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Chinese blogger fined for saying Zaha Hadid office complex had ‘bad feng shui’

Zha wangjing soho

A Chinese blogger who wrote that a Zaha Hadid Architects’ Beijing office complex had bad feng shui has been ordered to pay £22,000 in compensation 

A blog post published by Zhuhai Shengun Network Technology last November on the WeChat social network claimed that the Wangjing SOHO development brought bad luck to its commercial tenants.

The principles of Feng Shui, the ancient technique that aims to maximise the energies of a place, is commonly used to determine layout and positioning of buildings in Chinese architecture.

The post claimed that ZHA’s trio of undulating towers, designed for major real estate company SOHO China, resembled ‘pig kidneys’ and that the buildings’ shapes created negative energy.

The article was widely shared online and gathered more than 100,000 views before being taken down. 

SOHO China filed a complaint and sued Zhuhai Shengun for libel, alleging the post had infringed its reputation and harmed its ’customers’ psychology’.

In its ruling, Beijing Chaoyang Court ordered the blogger to apologise to SOHO China and pay a fine of 200,000 yuan (£22,800).

The 115,393m² Wangjing SOHO complex comprises three towers of 387,417 and 656 feet, designed to look like ’interweaving mountains’. In 2014 the project was awarded the Emporis Skyscraper Award.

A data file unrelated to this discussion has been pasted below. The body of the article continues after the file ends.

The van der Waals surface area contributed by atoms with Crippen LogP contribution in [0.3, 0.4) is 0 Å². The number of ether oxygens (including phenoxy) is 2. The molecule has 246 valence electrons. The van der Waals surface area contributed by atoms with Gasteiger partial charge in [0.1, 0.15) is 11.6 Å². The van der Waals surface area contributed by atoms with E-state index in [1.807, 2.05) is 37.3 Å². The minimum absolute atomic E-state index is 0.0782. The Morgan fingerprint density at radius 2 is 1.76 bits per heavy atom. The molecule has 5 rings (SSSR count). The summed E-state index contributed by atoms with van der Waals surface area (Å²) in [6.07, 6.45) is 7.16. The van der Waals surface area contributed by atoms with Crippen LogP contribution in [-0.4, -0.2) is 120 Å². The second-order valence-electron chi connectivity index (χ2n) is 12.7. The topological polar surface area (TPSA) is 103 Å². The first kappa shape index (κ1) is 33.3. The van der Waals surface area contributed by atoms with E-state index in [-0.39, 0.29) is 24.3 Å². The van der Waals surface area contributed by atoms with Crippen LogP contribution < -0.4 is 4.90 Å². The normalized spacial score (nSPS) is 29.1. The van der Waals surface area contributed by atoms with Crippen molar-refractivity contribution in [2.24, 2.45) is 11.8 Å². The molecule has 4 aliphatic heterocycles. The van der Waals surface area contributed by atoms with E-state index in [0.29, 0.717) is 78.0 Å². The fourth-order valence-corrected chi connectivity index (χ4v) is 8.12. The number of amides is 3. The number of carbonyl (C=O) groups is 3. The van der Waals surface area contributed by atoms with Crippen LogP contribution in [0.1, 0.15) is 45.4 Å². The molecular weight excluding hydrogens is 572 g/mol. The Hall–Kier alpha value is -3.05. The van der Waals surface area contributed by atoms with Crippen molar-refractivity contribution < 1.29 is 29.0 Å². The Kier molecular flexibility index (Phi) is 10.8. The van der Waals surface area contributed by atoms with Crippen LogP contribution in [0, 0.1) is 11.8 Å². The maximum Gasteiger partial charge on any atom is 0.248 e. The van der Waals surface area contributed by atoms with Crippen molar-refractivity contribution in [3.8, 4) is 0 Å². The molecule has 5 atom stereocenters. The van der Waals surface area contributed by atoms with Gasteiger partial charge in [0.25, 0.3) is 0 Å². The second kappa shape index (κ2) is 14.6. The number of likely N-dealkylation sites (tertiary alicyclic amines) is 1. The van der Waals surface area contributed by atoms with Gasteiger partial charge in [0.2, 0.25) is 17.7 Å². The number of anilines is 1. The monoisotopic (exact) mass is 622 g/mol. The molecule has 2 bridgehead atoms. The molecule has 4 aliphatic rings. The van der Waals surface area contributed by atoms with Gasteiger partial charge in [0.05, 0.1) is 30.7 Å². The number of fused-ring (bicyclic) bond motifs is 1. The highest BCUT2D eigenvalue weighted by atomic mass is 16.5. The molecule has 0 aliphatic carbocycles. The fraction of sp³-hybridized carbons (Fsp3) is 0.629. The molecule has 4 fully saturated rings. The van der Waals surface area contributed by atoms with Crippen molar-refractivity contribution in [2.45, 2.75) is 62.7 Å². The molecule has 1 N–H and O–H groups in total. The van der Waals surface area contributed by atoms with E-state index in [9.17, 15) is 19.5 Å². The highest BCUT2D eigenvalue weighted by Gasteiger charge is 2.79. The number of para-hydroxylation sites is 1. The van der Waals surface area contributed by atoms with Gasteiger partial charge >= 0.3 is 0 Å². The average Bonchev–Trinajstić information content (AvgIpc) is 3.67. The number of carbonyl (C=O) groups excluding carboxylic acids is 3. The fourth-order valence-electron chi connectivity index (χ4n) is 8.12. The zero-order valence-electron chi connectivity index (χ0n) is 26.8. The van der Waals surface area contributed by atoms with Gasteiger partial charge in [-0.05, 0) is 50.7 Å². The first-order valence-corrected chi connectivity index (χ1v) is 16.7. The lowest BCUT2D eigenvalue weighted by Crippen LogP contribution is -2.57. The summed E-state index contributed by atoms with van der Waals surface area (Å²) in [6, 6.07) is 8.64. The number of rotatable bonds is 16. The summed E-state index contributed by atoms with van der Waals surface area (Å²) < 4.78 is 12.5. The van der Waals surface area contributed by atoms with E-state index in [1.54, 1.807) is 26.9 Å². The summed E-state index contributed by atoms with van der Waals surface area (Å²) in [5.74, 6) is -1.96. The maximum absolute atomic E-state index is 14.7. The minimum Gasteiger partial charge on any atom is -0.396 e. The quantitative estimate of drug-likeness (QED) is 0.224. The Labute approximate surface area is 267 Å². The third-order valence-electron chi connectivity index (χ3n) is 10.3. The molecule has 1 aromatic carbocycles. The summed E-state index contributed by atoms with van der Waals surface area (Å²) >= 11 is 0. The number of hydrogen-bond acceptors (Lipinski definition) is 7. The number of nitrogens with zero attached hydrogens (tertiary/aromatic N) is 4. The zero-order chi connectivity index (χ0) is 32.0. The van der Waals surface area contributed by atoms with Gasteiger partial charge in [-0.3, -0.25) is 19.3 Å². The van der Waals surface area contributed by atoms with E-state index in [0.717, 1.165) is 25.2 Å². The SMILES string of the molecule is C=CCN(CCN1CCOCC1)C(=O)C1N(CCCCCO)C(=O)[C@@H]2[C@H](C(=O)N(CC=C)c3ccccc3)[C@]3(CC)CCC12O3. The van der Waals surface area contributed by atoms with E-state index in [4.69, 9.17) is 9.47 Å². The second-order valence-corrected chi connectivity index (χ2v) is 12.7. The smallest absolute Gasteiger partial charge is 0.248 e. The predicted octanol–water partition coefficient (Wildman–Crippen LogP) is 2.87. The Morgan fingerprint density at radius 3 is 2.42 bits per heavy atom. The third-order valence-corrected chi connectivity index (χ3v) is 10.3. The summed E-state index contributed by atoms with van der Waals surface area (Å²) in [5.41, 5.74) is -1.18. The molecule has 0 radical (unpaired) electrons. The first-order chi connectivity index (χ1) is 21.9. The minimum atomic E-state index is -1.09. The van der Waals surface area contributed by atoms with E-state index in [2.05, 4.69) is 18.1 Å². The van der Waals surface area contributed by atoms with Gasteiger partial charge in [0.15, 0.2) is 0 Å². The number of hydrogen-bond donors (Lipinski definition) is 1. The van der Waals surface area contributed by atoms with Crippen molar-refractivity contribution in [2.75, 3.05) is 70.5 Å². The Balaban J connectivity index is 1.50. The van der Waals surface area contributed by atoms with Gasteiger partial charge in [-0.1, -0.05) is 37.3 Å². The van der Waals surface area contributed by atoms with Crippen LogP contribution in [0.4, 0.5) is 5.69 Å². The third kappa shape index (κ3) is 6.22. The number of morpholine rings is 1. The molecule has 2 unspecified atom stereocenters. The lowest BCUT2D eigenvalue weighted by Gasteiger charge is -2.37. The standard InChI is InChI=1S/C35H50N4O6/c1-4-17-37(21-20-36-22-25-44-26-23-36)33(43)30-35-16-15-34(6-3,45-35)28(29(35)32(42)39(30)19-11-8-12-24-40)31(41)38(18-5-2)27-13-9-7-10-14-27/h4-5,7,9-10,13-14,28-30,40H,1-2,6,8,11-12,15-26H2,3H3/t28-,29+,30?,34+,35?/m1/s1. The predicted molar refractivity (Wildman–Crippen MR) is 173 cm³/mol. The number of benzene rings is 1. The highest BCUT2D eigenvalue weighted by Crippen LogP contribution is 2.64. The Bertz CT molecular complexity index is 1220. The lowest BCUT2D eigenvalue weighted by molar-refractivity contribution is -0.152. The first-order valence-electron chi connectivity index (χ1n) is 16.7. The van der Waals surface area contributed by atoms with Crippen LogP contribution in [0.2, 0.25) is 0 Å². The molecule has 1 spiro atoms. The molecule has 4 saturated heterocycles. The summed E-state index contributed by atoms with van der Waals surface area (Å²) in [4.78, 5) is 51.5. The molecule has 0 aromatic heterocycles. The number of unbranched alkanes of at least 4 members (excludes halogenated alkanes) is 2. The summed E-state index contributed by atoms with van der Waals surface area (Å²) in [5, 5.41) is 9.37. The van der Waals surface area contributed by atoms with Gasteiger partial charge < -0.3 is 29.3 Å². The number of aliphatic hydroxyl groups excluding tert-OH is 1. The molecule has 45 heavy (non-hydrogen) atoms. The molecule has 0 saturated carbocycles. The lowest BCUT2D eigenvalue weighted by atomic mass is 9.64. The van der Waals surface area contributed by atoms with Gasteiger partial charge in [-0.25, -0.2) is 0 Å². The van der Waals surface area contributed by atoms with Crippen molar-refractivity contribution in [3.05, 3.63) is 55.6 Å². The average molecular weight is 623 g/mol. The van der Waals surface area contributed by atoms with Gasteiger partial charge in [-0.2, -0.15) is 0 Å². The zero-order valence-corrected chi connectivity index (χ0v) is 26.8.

SOHO China and ZHA have been contacted for comment.


Readers' comments (2)

  • I wonder if a feng shui consultant was employed to advise at the concept design stage? That should surely have been a no-brainer given the location in China, the size of the development and the obvious fact that SOHO China employed ZHA in the full knowledge that the architecture would be the opposite of unassuming.

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  • Normally, mere opinion isn't actionable under a libel suit. People are allowed to voice their opinions that a building is an ugly gaggle of pig kidneys. It's only statements of fact that can be libellous.

    Feng Shui isn't based on observable fact and so saying a building has bad feng shui should not be libellous. If a feng shui consultant was appointed by ZHA and they disagreed with the defendant in this case, how would the court determine who was right?

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